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DennisTheMenace

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  1. Like the Europeans bringing small pox to the Americas? Trump and anyone that voted for him is a fool.
  2. The answer is simple John, most of Trump's supporters (evangelical or otherwise) are hypocrites. Comedy icon John Cleese has a pair of tough questions for evangelical voters who support President Donald Trump. White evangelicals have been among Trump’s most ardent backers. A poll released earlier this month found 71 percent of them approve of the president. That led to two questions from Cleese, sent via Twitter over the weekend: When one person wrote that they voted for Trump solely due to his opposition to abortion, Cleese fired back: Cleese has become a vocal Trump critic both on social media and at his performances. Earlier this year, Cleese said some Trump supporters have walked out on his act after he’s made jokes about the president. His response? He gets the audience to applaud them as they leave.
  3. Not surprising, all most every thing that comes out of the "fake news" president's mouth is baseless. President Donald Trump started out his Monday morning by claiming, without providing any evidence, that “criminals” and “unknown Middle Easterners” are marching in the caravan with immigrants from Honduras. He also spelled “emergency” creatively. "Sadly, it looks like Mexico’s Police and Military are unable to stop the Caravan heading to the Southern Border of the United States. Criminals and unknown Middle Easterners are mixed in. I have alerted Border Patrol and Military that this is a National Emergy. Must change laws!"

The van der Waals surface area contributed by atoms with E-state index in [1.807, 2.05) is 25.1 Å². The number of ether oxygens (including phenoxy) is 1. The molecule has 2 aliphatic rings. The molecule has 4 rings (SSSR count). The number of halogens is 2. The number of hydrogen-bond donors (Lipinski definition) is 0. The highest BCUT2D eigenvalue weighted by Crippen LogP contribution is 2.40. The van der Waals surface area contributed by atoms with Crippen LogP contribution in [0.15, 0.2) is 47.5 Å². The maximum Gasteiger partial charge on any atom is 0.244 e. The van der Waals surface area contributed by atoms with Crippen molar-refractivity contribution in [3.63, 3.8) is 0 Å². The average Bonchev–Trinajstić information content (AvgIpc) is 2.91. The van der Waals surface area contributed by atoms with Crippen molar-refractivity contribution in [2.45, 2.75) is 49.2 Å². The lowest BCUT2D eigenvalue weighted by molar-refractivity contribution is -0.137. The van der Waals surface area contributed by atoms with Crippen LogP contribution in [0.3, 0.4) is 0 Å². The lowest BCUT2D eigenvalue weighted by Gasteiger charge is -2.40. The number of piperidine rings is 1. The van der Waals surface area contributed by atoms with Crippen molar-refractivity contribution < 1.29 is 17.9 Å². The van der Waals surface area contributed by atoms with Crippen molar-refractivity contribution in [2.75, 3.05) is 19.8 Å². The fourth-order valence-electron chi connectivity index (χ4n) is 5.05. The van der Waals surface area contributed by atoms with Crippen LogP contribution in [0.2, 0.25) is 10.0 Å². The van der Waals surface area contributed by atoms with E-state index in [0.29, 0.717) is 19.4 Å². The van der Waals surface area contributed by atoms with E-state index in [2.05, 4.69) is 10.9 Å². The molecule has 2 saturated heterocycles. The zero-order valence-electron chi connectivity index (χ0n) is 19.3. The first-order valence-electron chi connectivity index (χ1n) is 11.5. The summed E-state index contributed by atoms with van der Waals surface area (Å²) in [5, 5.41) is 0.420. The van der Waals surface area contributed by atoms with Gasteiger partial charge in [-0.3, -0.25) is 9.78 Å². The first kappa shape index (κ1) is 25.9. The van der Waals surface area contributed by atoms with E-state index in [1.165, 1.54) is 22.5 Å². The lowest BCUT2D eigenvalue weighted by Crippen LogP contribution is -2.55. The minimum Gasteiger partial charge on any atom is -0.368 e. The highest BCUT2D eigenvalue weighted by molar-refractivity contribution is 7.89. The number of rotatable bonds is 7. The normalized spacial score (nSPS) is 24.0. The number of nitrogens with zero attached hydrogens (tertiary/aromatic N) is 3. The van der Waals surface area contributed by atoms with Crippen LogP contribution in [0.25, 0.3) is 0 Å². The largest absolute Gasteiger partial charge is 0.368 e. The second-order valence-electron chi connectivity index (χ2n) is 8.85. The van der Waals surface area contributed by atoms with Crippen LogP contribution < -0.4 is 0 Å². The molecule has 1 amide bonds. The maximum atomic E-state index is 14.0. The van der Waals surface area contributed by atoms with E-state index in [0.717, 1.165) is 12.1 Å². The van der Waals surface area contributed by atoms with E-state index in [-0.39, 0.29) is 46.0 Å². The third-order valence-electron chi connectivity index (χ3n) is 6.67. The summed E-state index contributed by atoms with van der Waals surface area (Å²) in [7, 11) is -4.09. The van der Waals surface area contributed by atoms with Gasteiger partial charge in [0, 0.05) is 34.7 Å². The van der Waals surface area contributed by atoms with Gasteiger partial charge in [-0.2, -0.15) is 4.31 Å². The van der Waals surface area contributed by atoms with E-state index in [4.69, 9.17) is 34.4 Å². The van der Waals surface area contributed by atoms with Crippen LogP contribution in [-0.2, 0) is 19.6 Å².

4. Build a wall around the transgenders, and make the transgenders pay for it. It's got a ring to it. Maybe he'll use it on the campaign trial in 2020? 🙋‍♂️